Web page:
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Walt Disney was beloved by the world, except when he was perpetuating racial stereotypes and buddying up with anti-Semites. Yes, in terms of evil Americans Walt seems to come second only to Henry Ford. To deny his racial stereotyping is absurd, especially in the face of blatant evidence. When watching Peter Pan with my daughter for the first time I felt ill upon hearing ‘What Made the Red Man Red?’ It was not a favourite in my household when growing up so I had no memory of anything that happened in the movie. God, what the fuck were they thinking? Without denying these troubling elements of the Disney movies I would still like to attempt an appreciation of the music. We may hit some choppy waters but there is still much to admire in the music and animation. Here’s my vote for Top 10 Disney songs of all time.
10. ‘The Phony King Of England’ from Robin Hood
A rip-roaring sing along perhaps more famous for the fact that in the animation that accompanied the music the Disney animators reused animation from older movies in order to save money. This meant little to me as a child and it means even less now. The first of many appearances in the Top 10 by Phil Harris, who here voices the character of Little John.
9. ‘Prince Ali’ from Aladdin
This is Robin Williams’ best role, hands down. What’s that you say? You find Robin Williams irritating? Check this out – I don’t care. Only the most mean-spirited misanthrope could not find delight in this song. Actually, I’m a mean-spirited misanthrope and I love this song, so if you don’t enjoy it I suppose that just makes you a chump. Oh and when the characters start commentating on the parade it is one of the funniest moments in any Disney movie ever. Don’t they look lovely June?
8. ‘Bare Necessities’ from The Jungle Book
Pure joy. I remember with great clarity re-watching The Jungle Book aged 16 and being almost in tears so important was this movie to my childhood. The story was of course adapted from the book by staunch imperialist and inventor of racist terminology Rudyard Kipling. Is there no peace for my inner child? Not really, but ‘Bare Necessities’ is relatively innocent and it has an addictive glee that is impossible to resist. Well, I dare say there could be good reasons for resisting it but my inner child feels only happiness at this songs existence. Phil Harris again.
7. 'Someday My Prince Will Come' from Snow White
Now this is a melody. Somewhere along the way Disney songwriters lost the ability to write a moving ballad and everything became schmaltz. Not here though. Listen to how the melody surges ever onward, mirroring the inner yearnings of the heart and its innocent pleas. Compare this to the constricted and ugly melody to ‘Part Of Your World’ from The Little Mermaid and you’ll immediately understand the loss in quality. Glorious.
6. ‘Everybody Wants To Be A Cat’ from The Aristocats
Scatman Crothers and Phil Harris trade off on this hymn to hep cats and cool times. The song is almost destroyed by more awful racial stereotypes, this time of the Asian variety. The Disney company was nothing if not equal opportunity in its determination to offend every non-white person on the planet. Ignore if you can the ugliness that occasionally creeps up and instead revel in the brilliant songwriting. Fun Fact: Phil Harris’s real first name was Wonga.
5. 'Never Had A Friend Like Me’ from Aladdin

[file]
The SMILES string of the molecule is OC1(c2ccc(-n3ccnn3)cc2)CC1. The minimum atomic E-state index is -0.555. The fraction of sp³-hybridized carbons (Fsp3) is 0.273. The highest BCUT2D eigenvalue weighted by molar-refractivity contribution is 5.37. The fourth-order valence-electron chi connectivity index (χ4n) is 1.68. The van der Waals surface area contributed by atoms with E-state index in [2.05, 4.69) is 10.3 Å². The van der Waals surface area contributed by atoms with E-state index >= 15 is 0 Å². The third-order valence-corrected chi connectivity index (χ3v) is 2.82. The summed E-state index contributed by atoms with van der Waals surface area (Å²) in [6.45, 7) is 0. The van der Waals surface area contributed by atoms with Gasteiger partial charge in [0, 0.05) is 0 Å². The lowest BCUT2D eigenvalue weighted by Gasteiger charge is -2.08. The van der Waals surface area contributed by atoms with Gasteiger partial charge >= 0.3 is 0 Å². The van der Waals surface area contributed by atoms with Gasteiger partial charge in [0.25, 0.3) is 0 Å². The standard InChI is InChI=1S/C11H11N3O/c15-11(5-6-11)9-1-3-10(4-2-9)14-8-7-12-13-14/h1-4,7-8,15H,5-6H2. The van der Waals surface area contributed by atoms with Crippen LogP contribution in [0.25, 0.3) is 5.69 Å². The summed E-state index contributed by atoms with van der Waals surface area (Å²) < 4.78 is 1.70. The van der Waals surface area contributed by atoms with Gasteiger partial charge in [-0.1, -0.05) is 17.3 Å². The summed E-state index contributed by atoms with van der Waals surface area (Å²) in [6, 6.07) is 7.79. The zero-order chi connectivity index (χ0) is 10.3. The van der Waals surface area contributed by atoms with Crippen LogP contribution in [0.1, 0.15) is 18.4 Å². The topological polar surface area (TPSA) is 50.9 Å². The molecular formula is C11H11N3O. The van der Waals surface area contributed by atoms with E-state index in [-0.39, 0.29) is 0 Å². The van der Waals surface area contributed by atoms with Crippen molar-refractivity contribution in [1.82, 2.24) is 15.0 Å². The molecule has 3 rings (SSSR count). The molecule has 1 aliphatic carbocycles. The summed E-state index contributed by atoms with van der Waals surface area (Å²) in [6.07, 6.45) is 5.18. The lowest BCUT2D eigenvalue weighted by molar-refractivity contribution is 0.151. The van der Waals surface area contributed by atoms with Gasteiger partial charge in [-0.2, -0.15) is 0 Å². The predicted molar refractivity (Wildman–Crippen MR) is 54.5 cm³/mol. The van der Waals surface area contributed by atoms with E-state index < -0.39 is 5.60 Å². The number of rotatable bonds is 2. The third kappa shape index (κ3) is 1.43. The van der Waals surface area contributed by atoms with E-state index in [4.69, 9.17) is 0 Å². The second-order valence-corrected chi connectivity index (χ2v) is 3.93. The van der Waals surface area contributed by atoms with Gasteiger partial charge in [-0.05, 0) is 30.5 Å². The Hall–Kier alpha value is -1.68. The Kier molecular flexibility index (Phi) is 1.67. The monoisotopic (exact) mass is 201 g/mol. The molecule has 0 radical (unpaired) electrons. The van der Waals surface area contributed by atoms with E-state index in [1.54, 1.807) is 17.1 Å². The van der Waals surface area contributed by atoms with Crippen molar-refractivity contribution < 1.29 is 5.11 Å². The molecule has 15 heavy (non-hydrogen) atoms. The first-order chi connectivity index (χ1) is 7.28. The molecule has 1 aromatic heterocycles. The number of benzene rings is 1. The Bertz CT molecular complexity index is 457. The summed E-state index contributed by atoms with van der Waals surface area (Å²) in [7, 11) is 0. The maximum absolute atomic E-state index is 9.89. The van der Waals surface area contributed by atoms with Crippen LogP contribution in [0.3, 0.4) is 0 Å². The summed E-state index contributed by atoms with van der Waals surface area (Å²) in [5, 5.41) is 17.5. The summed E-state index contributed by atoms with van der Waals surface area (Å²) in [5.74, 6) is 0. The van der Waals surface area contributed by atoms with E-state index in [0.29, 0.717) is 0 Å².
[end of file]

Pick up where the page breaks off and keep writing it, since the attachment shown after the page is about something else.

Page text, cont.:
The perfect anecdote to all that ‘You’ve Got A Friend In Me’ crap that Toy Story peddles, this is manic madness. Once more Robin Williams is on fire. Would the song be as good without him? Probably not, but performance is everything and combined with the animation this song is genius. If you say anything about not liking Robin Williams I’m ignoring you.
4. ‘I Wan’na Be Like You’ from The Jungle Book
First of all, King Louis is not voiced by an African-American. It is Louis Prima. Second of all … well, there’s no second of all. It would be easy to find sinister undertones in this number given Prima’s jazzy voice and Disney’s track record with racial stereotypes, but I prefer to take this song for what it is, a barnstorming swing number that allows Louis Prima and that man Wonga Harris to shine. I revert again to my inner child.
3. ‘Pink Elephants On Parade’ from Dumbo
This whole sequence is a bad trip before the phrase was ever invented. Sinister and genuinely disturbing, the song was later covered by Sun Ra and it’s not hard to hear why. A case could probably be made that LSD usage came naturally to a generation raised on Disney. Utterly fantastic in every sense of the word.
2. 'Not In Nottingham' from Robin Hood
In Americana’s rush to embrace the authentic hard-living tales of Johnny Cash and Willie Nelson it forgot the goofball genius of Roger Miller. Too clever by half, Miller dipped his toe into any musical genre he fancied and created a body of work that is an unexplored treasure trove. Voicing Alan-a-Dale the singing rooster, Miller penned this moving ode to unhappiness for Disney but its power is such that it transcends these origins and exists as a vital song all on its own. Nevertheless its part in the movie is heartbreaking. Apparently this has been covered by those talentless shitbags Mumford & Sons. Don’t let that put you off.
1. ‘Once Upon A Dream’ from Sleeping Beauty
They really don’t write ‘em like this anymore. The melody is so beautifully expressive and generous that, combined with the wide-eyed romantic innocence of the words, it threatens to sweep us off of our feet. Based on a Tchaikovsky piece, it manages to capture the epic enchantment of love that stands in contrast to the preferred ‘realities’ of love as described in something like ‘Ether’ by Gang Of Four. Except I’d lay a bet that most if not all of the members of Gang Of Four are married or in long term relationships right now. Love conquers all.
(This article originally appeared on Collapse Board)